PARIS — A Rwandan refugee suspected of causing a major fire last year that ravaged the cathedral in the French city of Nantes murdered a Catholic priest in western France on Monday, the interior minister and a source close to the investigation said.
“All my support for the Catholics of our country after the dramatic murder of a priest in the Vendee region,” Interior Minister Gerald Darmanin wrote on Twitter, saying he was heading to the scene.
A source close to the investigation, who asked not to be named, said a man had earlier gone to police in the town of Mortagne-sur-Sevre and declared that he had killed a priest. The man was already under judicial control because of the fire at Nantes cathedral in July 2020, the source added.
The source added that the priest, aged 60, had been welcoming the man into his church for several months.
The man, identified only as Emmanuel A., has confessed to being behind the fire at the Gothic Nantes cathedral that horrified France on July 18, 2020.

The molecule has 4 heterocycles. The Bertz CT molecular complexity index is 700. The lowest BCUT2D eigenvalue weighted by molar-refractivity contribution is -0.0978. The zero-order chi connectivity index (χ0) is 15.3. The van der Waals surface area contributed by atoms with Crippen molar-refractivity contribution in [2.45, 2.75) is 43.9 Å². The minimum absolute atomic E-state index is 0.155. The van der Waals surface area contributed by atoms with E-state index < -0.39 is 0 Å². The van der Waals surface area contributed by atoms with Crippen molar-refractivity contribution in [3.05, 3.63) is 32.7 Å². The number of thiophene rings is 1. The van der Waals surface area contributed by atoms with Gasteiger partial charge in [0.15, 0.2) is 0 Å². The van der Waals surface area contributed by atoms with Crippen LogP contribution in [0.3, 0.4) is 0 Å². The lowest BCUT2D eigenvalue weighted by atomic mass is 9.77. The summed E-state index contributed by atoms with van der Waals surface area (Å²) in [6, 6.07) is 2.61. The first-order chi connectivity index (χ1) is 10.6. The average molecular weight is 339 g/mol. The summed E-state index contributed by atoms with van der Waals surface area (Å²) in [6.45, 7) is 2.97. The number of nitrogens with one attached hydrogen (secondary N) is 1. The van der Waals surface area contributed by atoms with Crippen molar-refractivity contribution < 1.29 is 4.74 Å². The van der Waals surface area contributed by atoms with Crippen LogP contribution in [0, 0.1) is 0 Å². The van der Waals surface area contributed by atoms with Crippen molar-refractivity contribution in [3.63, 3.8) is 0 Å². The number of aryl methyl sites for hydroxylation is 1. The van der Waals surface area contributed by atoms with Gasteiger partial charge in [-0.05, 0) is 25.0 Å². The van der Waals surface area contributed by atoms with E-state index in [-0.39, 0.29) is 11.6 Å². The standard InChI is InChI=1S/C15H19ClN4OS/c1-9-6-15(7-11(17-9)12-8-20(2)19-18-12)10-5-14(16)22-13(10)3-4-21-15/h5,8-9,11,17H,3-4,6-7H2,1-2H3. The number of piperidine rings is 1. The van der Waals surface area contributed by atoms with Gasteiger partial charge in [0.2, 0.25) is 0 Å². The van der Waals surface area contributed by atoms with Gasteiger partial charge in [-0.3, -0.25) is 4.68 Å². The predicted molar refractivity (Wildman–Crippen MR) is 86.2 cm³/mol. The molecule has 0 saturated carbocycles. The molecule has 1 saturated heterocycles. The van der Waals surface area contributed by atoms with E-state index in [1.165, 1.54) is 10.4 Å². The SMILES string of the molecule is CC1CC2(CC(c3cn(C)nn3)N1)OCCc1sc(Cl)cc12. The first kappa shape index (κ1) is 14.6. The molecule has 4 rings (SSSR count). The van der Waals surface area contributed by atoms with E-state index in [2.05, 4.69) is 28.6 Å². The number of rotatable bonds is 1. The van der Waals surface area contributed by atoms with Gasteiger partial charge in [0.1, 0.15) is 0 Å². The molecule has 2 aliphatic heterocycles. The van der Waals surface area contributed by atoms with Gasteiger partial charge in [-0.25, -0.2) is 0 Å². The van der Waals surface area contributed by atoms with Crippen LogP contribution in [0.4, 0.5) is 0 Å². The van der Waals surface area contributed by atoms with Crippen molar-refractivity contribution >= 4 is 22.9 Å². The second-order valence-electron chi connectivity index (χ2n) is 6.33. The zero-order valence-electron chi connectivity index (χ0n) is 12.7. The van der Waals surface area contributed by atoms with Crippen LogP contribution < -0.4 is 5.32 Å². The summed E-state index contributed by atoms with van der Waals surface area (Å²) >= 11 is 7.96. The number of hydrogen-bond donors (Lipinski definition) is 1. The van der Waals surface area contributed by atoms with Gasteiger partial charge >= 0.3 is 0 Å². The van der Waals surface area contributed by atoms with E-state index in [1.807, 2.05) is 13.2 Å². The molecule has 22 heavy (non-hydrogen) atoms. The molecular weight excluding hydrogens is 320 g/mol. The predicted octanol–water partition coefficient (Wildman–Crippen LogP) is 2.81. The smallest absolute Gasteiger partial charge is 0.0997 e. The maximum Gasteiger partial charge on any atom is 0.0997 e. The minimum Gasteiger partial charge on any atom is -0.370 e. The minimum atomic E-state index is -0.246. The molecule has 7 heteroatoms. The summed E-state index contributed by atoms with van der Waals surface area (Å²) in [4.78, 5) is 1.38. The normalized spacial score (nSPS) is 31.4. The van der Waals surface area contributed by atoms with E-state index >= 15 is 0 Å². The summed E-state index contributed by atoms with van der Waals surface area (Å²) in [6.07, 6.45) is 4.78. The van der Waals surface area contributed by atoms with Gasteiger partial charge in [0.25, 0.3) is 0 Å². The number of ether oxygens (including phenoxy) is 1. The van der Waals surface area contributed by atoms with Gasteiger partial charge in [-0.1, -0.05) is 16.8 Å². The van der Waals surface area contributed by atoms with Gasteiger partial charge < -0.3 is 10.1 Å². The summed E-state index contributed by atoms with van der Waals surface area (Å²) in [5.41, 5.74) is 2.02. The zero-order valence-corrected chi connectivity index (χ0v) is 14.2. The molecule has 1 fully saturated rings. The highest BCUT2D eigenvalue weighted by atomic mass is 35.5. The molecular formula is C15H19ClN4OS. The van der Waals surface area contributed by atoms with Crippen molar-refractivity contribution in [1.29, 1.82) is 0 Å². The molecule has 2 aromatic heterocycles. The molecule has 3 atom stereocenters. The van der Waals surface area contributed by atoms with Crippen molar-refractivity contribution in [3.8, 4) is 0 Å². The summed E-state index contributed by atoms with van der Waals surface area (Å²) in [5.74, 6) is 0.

He had initially been placed under arrest before being freed under judicial control.
— KT Press Rwanda (@ktpressrwanda) August 9, 2021
Far-right leader Marine Le Pen, who accuses the government of being weak on immigration, sought to seize on the incident, saying that, in France, “you can be an illegal migrant, set fire to a cathedral, not be expelled and then reoffend by murdering a priest.”
Darmanin immediately accused her of “making a polemic without knowing the facts,” saying the man could not be expelled from France so long as he was under judicial control.
Immigration is set to be a major issue when Le Pen challenges centrist President Emmanuel Macron for the presidency next year.
The Nantes blaze came 15 months after the devastating 2019 fire at the Notre-Dame cathedral in Paris, which raised questions about the security risks for other historic churches across France.
While firefighters were able to contain the Nantes blaze after just two hours and save the main structure, its famed organ, which dated from 1621 and had survived the French Revolution and World War II bombardment, was destroyed.
Also lost were priceless artifacts and paintings, including a work by the 19th-century artist Jean-Hippolyte Flandrin and stained glass windows that contained remnants of 16th-century glass. Repairs are due to take several years.
The man, an asylum-seeker from Rwanda who has lived in France for several years, had worked as a volunteer at the church.